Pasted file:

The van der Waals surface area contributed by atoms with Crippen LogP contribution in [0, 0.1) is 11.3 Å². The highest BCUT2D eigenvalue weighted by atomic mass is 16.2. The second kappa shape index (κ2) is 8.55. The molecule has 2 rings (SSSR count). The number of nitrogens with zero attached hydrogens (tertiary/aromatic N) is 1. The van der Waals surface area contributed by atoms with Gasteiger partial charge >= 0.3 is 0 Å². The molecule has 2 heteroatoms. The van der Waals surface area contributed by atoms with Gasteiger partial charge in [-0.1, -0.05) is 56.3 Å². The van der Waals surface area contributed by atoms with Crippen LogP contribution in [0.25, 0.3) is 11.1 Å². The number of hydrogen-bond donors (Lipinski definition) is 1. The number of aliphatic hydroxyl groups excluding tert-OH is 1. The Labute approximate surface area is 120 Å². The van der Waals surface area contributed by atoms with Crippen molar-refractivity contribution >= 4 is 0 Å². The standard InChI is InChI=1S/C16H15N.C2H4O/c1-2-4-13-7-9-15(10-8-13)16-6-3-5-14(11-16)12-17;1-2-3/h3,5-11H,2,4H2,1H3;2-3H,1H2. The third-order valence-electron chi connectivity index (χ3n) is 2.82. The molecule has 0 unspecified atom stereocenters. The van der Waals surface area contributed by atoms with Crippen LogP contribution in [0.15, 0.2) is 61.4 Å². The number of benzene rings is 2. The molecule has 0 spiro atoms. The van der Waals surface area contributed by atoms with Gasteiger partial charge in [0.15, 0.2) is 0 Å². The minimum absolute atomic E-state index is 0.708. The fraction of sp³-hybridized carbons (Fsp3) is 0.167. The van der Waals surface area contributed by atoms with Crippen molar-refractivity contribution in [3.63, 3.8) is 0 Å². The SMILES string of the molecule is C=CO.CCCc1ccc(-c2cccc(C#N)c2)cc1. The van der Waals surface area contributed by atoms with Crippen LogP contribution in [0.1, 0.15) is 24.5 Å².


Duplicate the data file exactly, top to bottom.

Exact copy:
The van der Waals surface area contributed by atoms with Crippen LogP contribution in [0, 0.1) is 11.3 Å². The highest BCUT2D eigenvalue weighted by atomic mass is 16.2. The second kappa shape index (κ2) is 8.55. The molecule has 2 rings (SSSR count). The number of nitrogens with zero attached hydrogens (tertiary/aromatic N) is 1. The van der Waals surface area contributed by atoms with Gasteiger partial charge >= 0.3 is 0 Å². The molecule has 2 heteroatoms. The van der Waals surface area contributed by atoms with Gasteiger partial charge in [-0.1, -0.05) is 56.3 Å². The van der Waals surface area contributed by atoms with Crippen LogP contribution in [0.25, 0.3) is 11.1 Å². The number of hydrogen-bond donors (Lipinski definition) is 1. The number of aliphatic hydroxyl groups excluding tert-OH is 1. The Labute approximate surface area is 120 Å². The van der Waals surface area contributed by atoms with Crippen molar-refractivity contribution >= 4 is 0 Å². The standard InChI is InChI=1S/C16H15N.C2H4O/c1-2-4-13-7-9-15(10-8-13)16-6-3-5-14(11-16)12-17;1-2-3/h3,5-11H,2,4H2,1H3;2-3H,1H2. The third-order valence-electron chi connectivity index (χ3n) is 2.82. The molecule has 0 unspecified atom stereocenters. The van der Waals surface area contributed by atoms with Crippen LogP contribution in [0.15, 0.2) is 61.4 Å². The number of benzene rings is 2. The molecule has 0 spiro atoms. The van der Waals surface area contributed by atoms with Gasteiger partial charge in [0.15, 0.2) is 0 Å². The minimum absolute atomic E-state index is 0.708. The fraction of sp³-hybridized carbons (Fsp3) is 0.167. The van der Waals surface area contributed by atoms with Crippen molar-refractivity contribution in [3.63, 3.8) is 0 Å². The SMILES string of the molecule is C=CO.CCCc1ccc(-c2cccc(C#N)c2)cc1. The van der Waals surface area contributed by atoms with Crippen LogP contribution in [0.1, 0.15) is 24.5 Å².